September 13, 2012 Fujifilm has mainly provided negative films for shooting and positive films for projection in its motion picture film business operations. However, in order to adapt to the recent rapid transition of digitalization in the shooting, producing, projecting and archiving processes of motion pictures Fujifilm has decided to shift its business operations to provide products and services designed for digital workflow of motion picture production and projection.

Digital cinema camera shooting has been gaining momentum, and digital editing that heavily uses CG composition and VFX processing has now become common in motion picture production. There is also an increase in the number of movie theaters that converted to digital projection, following the increase of 3D motion pictures, implying the dramatically advancing digitalization in the motion picture industry. In such trend, Fujifilm has strived to reduce the costs of the production process for its existing negative films and positive films and continued to supply such films. However, the dramatic decrease of demand in the last few years has become far too great a burden to be covered by corporate efforts. Therefore, it has been decided to discontinue the sales of negative films, positive films, and some other products of motion picture in a prospect of March 2013.

Fujifilm will continue to provide films suitable for long-term archiving, high-performance lens for motion pictures, and other products and services designed for digital workflow of motion picture production and exhibition. Fujifilm will strive harder than ever to provide such products and services in its continuous contribution to the motion picture industry.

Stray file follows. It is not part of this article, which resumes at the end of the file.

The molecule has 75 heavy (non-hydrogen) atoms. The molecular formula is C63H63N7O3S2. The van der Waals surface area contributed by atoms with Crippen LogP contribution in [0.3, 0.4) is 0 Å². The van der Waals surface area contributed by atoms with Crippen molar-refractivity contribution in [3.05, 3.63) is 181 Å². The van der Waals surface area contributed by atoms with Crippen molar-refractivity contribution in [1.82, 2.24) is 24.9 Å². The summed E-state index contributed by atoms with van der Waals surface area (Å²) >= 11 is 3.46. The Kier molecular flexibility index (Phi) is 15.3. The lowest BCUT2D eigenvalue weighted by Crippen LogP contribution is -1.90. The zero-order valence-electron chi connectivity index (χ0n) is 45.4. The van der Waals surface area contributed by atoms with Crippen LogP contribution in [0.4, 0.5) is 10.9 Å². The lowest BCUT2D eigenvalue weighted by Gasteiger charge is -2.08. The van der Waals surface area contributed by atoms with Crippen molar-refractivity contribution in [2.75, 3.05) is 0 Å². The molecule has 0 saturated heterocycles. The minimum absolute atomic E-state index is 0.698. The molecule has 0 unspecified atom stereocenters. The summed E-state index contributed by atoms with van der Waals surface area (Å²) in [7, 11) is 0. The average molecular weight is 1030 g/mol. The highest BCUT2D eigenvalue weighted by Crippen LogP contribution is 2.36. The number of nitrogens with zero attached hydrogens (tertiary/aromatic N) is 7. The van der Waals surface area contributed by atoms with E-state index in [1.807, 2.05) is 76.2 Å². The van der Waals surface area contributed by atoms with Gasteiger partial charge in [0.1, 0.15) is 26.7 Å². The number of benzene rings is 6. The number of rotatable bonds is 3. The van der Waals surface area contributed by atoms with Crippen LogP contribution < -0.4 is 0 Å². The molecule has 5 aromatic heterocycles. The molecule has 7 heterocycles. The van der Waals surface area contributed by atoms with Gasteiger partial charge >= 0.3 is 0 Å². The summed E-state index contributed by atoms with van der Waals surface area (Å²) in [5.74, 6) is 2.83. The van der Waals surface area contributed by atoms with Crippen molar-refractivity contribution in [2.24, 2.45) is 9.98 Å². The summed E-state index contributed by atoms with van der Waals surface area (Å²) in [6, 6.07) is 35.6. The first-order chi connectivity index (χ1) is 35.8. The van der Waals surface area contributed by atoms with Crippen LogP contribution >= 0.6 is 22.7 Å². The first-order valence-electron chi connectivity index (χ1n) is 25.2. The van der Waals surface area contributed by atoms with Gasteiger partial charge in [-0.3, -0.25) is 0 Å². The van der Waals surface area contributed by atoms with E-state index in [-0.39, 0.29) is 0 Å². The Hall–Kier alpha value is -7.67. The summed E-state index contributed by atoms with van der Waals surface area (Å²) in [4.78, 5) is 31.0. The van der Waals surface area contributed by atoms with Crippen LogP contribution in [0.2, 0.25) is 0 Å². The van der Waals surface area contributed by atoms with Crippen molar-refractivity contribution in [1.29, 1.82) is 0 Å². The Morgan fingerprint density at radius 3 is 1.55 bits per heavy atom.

However, professional and amateur photographic still film will continue to be manufactured.
Products and services focused on

(1) Lineup of lenses for digital motion picture cameras and projectors
Enhance the lineup of Fujinon lenses which are highly acclaimed for its quality in the motion picture and broadcasting industry for many years.

HK series for PL mounts which are favored by many motion picture productions, the new FUJINON ZK4.7 x 19 cine-lens that offers high optical performance despite its compact size and light weight, etc.
For the screening of digital motion pictures, Fujinon lenses for 4K digital cinema projectors and lenses for super high-definition images

(2) Color management system

On-set color management system, Image Processing System IS-100, for digital shooting (motion pictures, television, and commercials) in a high degree of precision, enabled by Fujifilm’s proprietary technologies for color reproduction and color management nurtured in the fields of photography and printing.

(3) Systems for archiving of digital images

Data media for long-term data storage of ultrahigh capacity that utilizes Fujifilm’s proprietary BaFe (barium ferrite) magnetic material
Motion picture recording film (ETERNA-RDS) for long-term archival preservation of 500 years with silver halide technology
Digital data archive service as a data storage service that allows users to manage valuable data in an integrated manner (Promoting mainly in Europe and the USA and preparing for the deployment in Japan)

Products ending its sales

Color Positive Film
Color Negative Film
B&W Positive/Negative Film
Intermediate Film
Sound Recording Film
High Contrast Panchromatic Films
Chemicals (Japan only)